Sunday, April 19, 2015

Stocking "Song Heaven"

Any blog that launches with a bouquet for Steve Goodman's iconic "City of New Orleans" seems bound to impress, especially when its author glides seamlessly from fond remembrance of that great old song into an honest look at how frustrating a day can be when you don't have anybody to sing at least the chorus with. Posts like that are workouts for the soul. While I don't feel up to the same high standard at the moment, I was much taken with Faith's speculation about the possibility of a "song heaven" where the best stuff goes.

The "Billboard 100" and the annual lists of "Best Rock Songs of All Time" hawked by Rolling Stone are old hat, but the criterion about which Faith was speculating has more to do with genius than with sales figures. That, I think, is why the spark for her post was struck by Mr. Goodman, rather than by better-known tunesmiths like Mr. McCartney and Mr. Lennon, who were wildly popular but not always keenly insightful. Imagine -- it must be said -- is a crap sandwich. I Wanna Hold Your Hand cannot be called a Profound Comment on the Human Condition. Hey Jude aspires to greatness, but remains a crescendo in compelling disguise.

Let's assume for the sake of argument that there actually is a "song heaven." There are grounds to believe that there might be: C.S. Lewis, riffing on a suggestion offered by Thomas Aquinas, once suggested that music is the speech of the angels (not for nothing did Aquinas divide angel ranks into "choirs"). Beyond that, some of us who believe that the Good, the True, and the Beautiful all come from and return to a divine author are sure that there is a place for great music among those perfections, and that greatness ultimately adheres to or reflects an objective standard.

What qualifies something for "song heaven"? With apologies to the blogger who inspired this post, canonization of that kind can't depend solely on the reputation of the songwriter.

Any tune in the "heaven" conversation has to be durable, memorable, singable, popular, and keenly observant.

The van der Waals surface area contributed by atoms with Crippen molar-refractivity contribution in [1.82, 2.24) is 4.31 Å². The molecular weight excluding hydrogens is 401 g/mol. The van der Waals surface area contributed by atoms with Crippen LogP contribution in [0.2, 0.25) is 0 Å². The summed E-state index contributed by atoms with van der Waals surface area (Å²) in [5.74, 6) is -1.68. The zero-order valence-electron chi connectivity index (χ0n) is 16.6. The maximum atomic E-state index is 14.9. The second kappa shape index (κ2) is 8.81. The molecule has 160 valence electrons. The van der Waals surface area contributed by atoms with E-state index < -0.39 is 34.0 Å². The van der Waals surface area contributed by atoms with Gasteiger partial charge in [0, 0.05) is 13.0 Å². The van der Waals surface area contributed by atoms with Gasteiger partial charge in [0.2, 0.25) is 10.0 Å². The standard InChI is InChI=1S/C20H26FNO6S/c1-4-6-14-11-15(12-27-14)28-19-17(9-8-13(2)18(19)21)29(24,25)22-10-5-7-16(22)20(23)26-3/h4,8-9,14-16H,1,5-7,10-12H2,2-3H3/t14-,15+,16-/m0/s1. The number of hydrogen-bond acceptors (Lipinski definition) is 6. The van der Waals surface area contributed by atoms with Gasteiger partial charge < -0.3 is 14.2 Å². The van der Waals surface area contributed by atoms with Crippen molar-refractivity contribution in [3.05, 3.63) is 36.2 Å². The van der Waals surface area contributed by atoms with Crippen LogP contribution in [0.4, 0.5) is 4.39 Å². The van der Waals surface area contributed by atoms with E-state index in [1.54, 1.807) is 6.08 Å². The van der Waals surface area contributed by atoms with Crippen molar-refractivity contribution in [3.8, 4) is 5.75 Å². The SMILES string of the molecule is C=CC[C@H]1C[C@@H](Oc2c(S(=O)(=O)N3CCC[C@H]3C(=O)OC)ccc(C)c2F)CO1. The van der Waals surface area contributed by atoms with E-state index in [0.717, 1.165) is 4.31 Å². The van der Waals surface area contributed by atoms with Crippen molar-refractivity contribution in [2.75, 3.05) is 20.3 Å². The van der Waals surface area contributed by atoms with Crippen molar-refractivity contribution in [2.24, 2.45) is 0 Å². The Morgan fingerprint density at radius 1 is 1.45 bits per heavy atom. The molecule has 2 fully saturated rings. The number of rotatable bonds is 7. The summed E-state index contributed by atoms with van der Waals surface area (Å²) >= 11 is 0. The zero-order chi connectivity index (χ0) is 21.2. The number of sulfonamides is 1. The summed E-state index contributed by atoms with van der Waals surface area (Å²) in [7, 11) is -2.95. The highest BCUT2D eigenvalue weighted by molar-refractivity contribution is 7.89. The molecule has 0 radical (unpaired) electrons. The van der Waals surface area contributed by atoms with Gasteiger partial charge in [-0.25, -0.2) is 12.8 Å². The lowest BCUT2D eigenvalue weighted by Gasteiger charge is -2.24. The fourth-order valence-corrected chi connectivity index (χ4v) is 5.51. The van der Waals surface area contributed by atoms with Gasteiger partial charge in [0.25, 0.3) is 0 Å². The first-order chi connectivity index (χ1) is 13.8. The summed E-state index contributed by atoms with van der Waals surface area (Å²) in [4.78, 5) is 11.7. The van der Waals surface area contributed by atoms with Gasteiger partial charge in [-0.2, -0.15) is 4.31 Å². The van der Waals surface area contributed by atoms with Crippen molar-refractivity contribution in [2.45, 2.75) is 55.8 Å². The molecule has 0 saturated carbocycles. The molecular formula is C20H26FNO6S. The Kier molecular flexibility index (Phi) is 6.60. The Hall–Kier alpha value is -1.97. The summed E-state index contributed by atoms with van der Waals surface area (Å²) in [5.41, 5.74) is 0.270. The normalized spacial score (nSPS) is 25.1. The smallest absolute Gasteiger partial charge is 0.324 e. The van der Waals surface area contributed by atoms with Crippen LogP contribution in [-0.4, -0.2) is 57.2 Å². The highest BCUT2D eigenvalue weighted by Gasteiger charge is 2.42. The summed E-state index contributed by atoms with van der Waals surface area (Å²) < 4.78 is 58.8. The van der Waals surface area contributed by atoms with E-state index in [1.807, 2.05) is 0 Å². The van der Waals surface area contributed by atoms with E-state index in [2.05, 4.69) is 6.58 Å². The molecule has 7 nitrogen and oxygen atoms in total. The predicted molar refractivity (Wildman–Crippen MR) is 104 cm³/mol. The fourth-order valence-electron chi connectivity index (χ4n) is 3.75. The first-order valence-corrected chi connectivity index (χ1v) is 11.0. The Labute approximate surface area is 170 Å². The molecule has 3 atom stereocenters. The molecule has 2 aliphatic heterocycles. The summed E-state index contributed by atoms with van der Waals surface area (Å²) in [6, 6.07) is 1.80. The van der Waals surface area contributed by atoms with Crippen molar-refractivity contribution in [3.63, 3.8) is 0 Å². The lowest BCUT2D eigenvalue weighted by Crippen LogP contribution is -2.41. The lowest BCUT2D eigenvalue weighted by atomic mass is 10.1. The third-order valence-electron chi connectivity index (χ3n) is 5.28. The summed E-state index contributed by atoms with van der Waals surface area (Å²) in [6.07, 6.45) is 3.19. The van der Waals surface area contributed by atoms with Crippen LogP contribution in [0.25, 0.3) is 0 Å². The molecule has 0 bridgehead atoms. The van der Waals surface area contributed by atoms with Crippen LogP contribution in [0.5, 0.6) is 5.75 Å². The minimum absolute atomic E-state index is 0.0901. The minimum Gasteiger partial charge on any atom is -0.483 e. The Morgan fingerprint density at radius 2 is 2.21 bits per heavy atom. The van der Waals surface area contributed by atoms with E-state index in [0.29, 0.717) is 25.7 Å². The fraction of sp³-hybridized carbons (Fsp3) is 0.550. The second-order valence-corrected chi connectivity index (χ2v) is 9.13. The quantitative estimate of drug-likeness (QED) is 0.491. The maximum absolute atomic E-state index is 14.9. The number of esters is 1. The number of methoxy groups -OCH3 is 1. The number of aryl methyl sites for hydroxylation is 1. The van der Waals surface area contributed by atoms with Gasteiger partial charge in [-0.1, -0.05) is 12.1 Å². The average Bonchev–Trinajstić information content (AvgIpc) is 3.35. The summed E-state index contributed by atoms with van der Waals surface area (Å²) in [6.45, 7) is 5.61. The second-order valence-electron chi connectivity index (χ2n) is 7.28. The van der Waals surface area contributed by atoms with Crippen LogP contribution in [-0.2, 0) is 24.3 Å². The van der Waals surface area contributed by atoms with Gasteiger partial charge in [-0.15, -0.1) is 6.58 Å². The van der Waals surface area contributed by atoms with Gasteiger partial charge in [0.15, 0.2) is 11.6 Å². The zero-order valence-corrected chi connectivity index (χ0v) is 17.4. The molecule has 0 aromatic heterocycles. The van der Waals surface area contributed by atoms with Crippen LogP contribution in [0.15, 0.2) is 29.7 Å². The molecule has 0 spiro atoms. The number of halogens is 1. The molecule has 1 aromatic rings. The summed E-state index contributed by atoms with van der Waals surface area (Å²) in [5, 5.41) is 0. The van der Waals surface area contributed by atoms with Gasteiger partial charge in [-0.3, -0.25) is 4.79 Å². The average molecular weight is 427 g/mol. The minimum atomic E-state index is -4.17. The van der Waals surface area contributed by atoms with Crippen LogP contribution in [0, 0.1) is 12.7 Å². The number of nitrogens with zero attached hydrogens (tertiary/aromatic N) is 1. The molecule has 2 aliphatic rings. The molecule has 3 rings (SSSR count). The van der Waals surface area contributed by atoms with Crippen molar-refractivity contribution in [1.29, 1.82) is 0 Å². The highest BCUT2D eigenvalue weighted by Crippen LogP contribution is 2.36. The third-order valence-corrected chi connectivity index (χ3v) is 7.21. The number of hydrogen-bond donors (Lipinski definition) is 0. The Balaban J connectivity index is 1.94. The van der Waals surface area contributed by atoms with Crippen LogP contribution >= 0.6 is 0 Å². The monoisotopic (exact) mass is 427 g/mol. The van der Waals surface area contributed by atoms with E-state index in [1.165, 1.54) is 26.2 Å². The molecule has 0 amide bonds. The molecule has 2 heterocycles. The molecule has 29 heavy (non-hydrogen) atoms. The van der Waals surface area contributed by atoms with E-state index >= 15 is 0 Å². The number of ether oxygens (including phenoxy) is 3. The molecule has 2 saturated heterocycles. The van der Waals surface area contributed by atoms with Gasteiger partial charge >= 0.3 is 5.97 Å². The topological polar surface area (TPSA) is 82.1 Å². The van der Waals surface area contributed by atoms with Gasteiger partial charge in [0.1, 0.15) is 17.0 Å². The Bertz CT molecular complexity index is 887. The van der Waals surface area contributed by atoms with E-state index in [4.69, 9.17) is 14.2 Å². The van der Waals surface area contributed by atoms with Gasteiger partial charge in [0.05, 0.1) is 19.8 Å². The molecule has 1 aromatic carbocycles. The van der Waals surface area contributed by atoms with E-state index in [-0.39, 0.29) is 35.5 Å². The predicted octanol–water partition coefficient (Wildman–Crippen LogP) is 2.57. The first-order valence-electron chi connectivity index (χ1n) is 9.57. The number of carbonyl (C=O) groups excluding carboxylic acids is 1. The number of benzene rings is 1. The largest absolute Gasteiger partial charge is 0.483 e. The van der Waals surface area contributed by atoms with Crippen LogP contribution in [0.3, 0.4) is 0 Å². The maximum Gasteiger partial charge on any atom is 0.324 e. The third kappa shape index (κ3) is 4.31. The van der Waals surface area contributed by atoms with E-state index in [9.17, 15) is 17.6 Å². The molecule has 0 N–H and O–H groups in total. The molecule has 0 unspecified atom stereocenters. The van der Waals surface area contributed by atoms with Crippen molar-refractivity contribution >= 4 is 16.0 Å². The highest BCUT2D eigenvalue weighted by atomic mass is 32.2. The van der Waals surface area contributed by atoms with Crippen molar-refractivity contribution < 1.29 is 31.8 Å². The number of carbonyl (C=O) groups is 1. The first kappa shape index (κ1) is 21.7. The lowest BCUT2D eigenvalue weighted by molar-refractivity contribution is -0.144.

Frankly, I did not want to make "popular" a criterion, but without that, people like me would promote so many obscure tunes into song heaven that singalongs would be difficult. I think songwriters like Townes Van Zandt and Claire Lynch should be famous, but they aren't, so they have to settle for heavy rotation on my own playlists rather than having their work acclaimed by the masses.

Because this is "song heaven" we're speculating about, everything on the foregoing list is non-negotiable. For example, I really enjoy the Blues Traveler song, "Hook," but it would not qualify for song heaven because it's not easy to sing, and it hasn't been around long enough to prove itself durable. I also like Culture Club's "Karma Chameleon," circa 1983 (Remember that?), but even I can't pretend it's keenly observant, or give it a pass because the harmonica part rocks.

"Let It Be," on the other hand, is a shoo-in for song heaven (McCartney was in top form there) --  and so is Jimmy Buffett's "Margaritaville."

If you don't think Buffett was keenly observant, then you missed the moral arc that moves the singer from "It's nobody's fault" to "Hell, it could be my my fault" to "It's my own damn fault."

That's meathead to mensch in three verses -- sounds like repentance, you betcha. I've said that for years.

Although Margaritaville ends with the shrimp overcooked and the salt shaker still missing, the singer has also come to a glimmer of wisdom, even without the "frozen concoction" that helps him hang on. Perhaps it's the same optimism that would later mark Wasted on the Way.

1 comment:

  1. Nice to see you blogging about music again -- and linking to another favorite blogger of mine.